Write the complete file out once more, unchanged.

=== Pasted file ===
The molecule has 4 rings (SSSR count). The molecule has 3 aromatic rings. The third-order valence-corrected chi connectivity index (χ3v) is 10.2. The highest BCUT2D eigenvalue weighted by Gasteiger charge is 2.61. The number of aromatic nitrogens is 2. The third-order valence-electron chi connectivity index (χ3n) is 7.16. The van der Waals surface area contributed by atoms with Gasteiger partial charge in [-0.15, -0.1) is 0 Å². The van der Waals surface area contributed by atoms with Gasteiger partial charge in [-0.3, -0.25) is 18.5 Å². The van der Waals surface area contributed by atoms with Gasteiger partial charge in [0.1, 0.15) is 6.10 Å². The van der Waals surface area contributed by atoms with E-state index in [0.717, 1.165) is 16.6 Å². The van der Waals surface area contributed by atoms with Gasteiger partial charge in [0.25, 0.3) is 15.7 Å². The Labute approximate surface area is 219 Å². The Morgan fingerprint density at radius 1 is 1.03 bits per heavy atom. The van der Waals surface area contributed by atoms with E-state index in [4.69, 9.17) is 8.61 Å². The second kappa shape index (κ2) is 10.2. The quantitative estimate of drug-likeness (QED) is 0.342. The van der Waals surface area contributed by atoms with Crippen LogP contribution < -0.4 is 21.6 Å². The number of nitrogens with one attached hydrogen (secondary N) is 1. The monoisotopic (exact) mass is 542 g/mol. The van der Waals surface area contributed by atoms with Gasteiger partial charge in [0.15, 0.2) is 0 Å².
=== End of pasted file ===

The molecule has 4 rings (SSSR count). The molecule has 3 aromatic rings. The third-order valence-corrected chi connectivity index (χ3v) is 10.2. The highest BCUT2D eigenvalue weighted by Gasteiger charge is 2.61. The number of aromatic nitrogens is 2. The third-order valence-electron chi connectivity index (χ3n) is 7.16. The van der Waals surface area contributed by atoms with Gasteiger partial charge in [-0.15, -0.1) is 0 Å². The van der Waals surface area contributed by atoms with Gasteiger partial charge in [-0.3, -0.25) is 18.5 Å². The van der Waals surface area contributed by atoms with Gasteiger partial charge in [0.1, 0.15) is 6.10 Å². The van der Waals surface area contributed by atoms with E-state index in [0.717, 1.165) is 16.6 Å². The van der Waals surface area contributed by atoms with Gasteiger partial charge in [0.25, 0.3) is 15.7 Å². The Labute approximate surface area is 219 Å². The Morgan fingerprint density at radius 1 is 1.03 bits per heavy atom. The van der Waals surface area contributed by atoms with E-state index in [4.69, 9.17) is 8.61 Å². The second kappa shape index (κ2) is 10.2. The quantitative estimate of drug-likeness (QED) is 0.342. The van der Waals surface area contributed by atoms with Crippen LogP contribution < -0.4 is 21.6 Å². The number of nitrogens with one attached hydrogen (secondary N) is 1. The monoisotopic (exact) mass is 542 g/mol. The van der Waals surface area contributed by atoms with Gasteiger partial charge in [0.15, 0.2) is 0 Å².